Council was informed that Weis Markets is seeking a liquor license to sell beer and wine in its Lock Haven store, at 313 W. Bald Eagle St.

However, council did not vote on whether or not this is a good idea. Wilson said the city has not been asked to approve it or not.

The Pennsylvania Liquor Control Board stated this would be a new license, or a license transferred from a place that is no longer currently licensed.

Don Powers, owner of The Old Corner, spoke against the license, saying it is not needed and the city is over the PLCB “quota.” The quota is one license per 3,000 residents, according to the PLCB website. Lock Haven already has too many licenses, Powers said.

It is possible for municipalities to have more licenses than the quota, according to the PLCB website, because some are of long standing and are grandfathered in. In addition, the quota requirements do not apply to certain liquor licenses, including those issued for national veterans’ organizations.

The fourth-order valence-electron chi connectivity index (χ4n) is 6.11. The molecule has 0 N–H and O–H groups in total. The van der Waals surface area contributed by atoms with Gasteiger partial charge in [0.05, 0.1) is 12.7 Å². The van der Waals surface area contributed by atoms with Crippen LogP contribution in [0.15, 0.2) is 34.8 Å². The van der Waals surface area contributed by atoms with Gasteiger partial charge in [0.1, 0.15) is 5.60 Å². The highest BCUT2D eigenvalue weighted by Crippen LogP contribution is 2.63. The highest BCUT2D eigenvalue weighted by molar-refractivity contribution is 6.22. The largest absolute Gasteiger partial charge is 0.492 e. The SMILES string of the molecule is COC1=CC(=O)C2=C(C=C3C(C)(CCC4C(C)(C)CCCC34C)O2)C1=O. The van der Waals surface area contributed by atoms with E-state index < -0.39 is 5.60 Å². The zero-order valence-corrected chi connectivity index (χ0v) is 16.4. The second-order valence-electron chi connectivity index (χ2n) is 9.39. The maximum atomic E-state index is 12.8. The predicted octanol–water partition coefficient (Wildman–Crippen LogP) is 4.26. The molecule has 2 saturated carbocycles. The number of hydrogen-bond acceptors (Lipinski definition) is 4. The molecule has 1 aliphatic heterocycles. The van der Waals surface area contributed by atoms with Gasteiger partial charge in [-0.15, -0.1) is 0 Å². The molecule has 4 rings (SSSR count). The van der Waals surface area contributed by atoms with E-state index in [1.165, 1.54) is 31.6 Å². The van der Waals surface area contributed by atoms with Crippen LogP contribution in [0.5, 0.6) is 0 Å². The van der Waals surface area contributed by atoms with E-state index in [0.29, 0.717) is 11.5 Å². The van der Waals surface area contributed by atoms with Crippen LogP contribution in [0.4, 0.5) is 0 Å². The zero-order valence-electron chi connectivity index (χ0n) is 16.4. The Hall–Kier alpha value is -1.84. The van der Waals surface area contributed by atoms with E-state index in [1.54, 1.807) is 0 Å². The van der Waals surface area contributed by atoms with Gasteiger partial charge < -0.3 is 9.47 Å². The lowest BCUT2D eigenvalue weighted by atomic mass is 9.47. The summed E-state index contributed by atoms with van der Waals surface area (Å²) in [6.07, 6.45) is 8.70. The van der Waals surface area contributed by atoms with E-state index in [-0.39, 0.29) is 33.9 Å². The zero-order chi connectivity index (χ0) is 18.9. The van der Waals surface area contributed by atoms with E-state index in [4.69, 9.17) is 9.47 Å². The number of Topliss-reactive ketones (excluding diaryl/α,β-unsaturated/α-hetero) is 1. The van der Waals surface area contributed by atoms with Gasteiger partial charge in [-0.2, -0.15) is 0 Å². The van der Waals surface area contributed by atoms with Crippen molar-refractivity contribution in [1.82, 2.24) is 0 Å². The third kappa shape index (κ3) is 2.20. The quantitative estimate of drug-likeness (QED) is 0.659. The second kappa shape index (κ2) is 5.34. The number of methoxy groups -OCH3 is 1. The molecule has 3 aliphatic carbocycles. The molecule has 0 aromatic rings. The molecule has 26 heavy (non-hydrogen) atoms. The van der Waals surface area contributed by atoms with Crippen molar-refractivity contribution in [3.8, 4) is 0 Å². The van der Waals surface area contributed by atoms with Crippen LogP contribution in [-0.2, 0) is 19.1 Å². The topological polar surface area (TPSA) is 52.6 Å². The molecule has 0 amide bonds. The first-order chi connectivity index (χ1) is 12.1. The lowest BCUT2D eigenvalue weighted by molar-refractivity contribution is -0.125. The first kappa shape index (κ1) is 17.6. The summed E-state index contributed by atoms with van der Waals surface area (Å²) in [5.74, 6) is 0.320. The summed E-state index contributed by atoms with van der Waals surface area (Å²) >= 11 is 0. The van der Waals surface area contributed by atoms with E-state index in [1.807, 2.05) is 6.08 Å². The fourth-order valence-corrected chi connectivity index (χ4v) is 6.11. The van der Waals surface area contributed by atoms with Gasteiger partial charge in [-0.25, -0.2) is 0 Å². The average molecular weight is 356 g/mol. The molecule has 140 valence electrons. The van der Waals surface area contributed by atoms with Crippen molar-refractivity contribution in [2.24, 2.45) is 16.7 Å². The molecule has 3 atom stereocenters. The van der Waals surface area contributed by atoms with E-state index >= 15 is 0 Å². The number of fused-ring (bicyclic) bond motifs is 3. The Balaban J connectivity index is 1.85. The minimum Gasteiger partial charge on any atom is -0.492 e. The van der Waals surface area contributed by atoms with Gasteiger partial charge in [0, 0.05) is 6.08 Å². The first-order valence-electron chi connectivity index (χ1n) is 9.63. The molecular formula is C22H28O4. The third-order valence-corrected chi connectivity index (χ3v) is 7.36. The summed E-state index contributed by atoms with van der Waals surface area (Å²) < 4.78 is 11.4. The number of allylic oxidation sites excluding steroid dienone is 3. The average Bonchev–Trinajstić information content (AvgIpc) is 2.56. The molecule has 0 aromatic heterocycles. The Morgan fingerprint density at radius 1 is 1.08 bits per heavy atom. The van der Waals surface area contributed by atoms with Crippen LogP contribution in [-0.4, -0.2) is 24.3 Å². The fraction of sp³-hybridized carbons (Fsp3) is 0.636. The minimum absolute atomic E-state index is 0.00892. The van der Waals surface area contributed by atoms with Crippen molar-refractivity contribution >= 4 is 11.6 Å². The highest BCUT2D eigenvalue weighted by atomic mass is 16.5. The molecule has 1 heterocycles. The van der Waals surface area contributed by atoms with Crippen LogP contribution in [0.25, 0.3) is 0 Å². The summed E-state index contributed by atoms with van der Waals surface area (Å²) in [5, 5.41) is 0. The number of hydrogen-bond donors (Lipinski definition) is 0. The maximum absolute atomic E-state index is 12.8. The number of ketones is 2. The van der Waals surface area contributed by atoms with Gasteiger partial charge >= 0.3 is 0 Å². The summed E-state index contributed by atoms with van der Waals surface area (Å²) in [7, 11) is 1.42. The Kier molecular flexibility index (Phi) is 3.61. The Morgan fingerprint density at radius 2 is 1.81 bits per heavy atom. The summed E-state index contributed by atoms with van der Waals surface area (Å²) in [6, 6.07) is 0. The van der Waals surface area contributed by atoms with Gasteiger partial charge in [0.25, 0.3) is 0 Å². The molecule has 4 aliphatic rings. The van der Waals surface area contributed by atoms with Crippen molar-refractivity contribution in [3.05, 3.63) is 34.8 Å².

The community does not need the Weis grocery store to sell beer and wine, Powers said, since there are two places that sell six packs in town, including his establishment and Hangar 9 which is near the Weis store. Both of the existing places are locally owned and managed, he added.

Granting a license to Weis would not bring in any new jobs, he said, or drive new demand for the products.

Powers also said the number from the application that has been posted in the Weis window allows online visitors to the PLCB’s website, at, to see that the license under consideration is apparently the one from the former bar The Locker Room. That license expired in 2005, he said.

The information from the PLCB has been sent to the city solicitor, Wilson said. He would determine what, if anything, the city is required to do regarding the Weis application.